November 4th, 2014 by James Goudie KC

The normal course with highway developments is that estate roads when constructed become public highways maintainable at the public expense.  This result is usually achieved by the mechanism of an agreement made between the developer and the local highway authority under s38 Highways Act 1980.  Such an agreement has two aspects: first, the roads are dedicated and adopted as public highways; and, second, they become highways maintainable at the public expense.

In R (Redrow Homes Ltd) v Knowsley Metropolitan Borough Council [2014] EWCA Civ 1433 both Redrow and the Council as the highway authority wished in principle that this should occur.  A part of the roads will be street lighting. The Council said that it would not enter into an agreement under s38 unless it contained a provision that Redrow pays at the date of the agreement £39,000, which is a commuted sum representing the estimated capital sum to cover the cost of future maintenance of the street lights. The Council said that such a provision in a s38 agreement is lawful by reason of the word “maintenance” in s38(6) and that maintenance refers to and includes future maintenance of the road following its adoption. Redrow said that no such provision may lawfully be included in a s38 agreement.

The case related only to street lighting and a relatively small sum. However, the issue of statutory interpretation is of wide importance.

The Court of Appeal found in favour of the Council.  Lord Dyson MR, with whom Gloster and King LJJ agreed, said:-

“ … The starting point is that s38(6) is expressed in wide and unqualified terms. On its face, it permits an agreement between a developer and a highway authority containing “such provisions as to the dedication as a highway of any road or way…, the bearing of the expenses of the construction, maintenance or improvement of any highway, road…to which the agreement relates and other relevant matters as the authority making the agreement think fit”. It could hardly be wider in its scope. In particular, there is nothing in the language of the subsection which draws a distinction between what is permitted in respect of the period before and what is permitted in respect of the period after the road or way becomes a highway maintainable at the public expense….”

“19.       … First, as a matter of ordinary language the phrase “maintainable at the public expense” connotes that the highway authority will be liable as a matter of public law to maintain the highway. But it does not indicate how the authority is required to discharge that liability. The authority may carry out the maintenance itself or make an agreement for a developer to carry out the work. It may choose to pay for the maintenance of the highway out of public funds or obtain funds for doing so from the developer or a combination of the two. Whichever course is adopted, the highway authority remains liable and the highway continues to be maintainable at the public expense. Thus, for example, if a developer agrees to maintain a dedicated highway and defaults on his obligation, the highway authority remains liable. That is because the highway is maintainable at the public expense. …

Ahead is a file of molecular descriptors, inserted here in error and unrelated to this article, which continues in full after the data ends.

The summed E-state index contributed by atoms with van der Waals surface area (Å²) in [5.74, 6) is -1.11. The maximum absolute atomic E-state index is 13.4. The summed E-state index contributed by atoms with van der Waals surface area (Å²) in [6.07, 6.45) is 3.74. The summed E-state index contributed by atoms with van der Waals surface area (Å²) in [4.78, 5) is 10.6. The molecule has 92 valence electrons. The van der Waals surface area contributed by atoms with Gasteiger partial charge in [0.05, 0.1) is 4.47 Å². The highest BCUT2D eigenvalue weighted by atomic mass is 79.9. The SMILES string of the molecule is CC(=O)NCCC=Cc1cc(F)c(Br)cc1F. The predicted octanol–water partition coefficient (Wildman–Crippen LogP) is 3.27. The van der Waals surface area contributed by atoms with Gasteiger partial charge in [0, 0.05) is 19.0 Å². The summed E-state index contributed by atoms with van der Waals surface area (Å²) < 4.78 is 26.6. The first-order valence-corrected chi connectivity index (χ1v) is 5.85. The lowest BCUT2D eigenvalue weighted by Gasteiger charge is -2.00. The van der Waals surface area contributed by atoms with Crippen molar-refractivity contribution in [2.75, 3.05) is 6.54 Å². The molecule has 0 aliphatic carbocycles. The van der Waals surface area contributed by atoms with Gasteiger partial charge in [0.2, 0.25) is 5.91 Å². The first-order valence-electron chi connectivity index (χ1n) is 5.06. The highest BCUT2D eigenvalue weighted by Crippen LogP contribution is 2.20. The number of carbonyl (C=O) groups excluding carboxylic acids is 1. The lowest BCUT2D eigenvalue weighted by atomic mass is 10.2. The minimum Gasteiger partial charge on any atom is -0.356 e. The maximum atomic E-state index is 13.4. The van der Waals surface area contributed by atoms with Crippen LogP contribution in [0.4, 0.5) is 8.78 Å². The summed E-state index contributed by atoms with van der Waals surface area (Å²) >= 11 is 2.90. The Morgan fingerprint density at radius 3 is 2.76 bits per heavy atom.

20.        Secondly, quite apart from the natural meaning of s38(6), … it is clear from other provisions of the 1980 Act that Parliament did not intend by the use of the phrase “maintainable at the public expense” in the subsection to exclude the possibility of an act of privately maintaining or of privately contributing to the cost of maintaining a highway maintainable at the public expense. It can be seen from provisions such as ss 44 and 278 that an act of private maintenance or an act of the provision of expenses is not inconsistent with the concept of a highway being maintainable at the public expense.

21.        S44 provides that a person who is liable “under a special enactment or by reason of tenure, enclosure or prescription to maintain a highway” may enter into an agreement with the highway authority “for the maintenance by him of any highway maintainable at the public expense by the highway authority”. Such a person may also enter into a s38(1) agreement. Parliament clearly envisaged in such circumstances that the highway remains maintainable at the public expense notwithstanding continuing maintenance obligations on the part of the counterparty to the agreement. S278 provides that a highway authority may enter into an agreement with any person for the execution by the authority of any works which the authority is or may be authorised to execute on terms that that person pays for the whole or part of the cost of the works. S278(3) provides that the agreement may also “provide for the making to the highway authority of payments in respect of the maintenance of the works to which the agreement relates”. There can be no doubt that an agreement made pursuant to s278 can provide for a payment in respect of maintenance of a highway, including a highway maintainable at the public expense.

22.        Thirdly, … s38(1) when read together with s53 shows that Parliament cannot have intended to preclude the possibility of an agreement for maintenance by a developer after the dedication of a highway. …”

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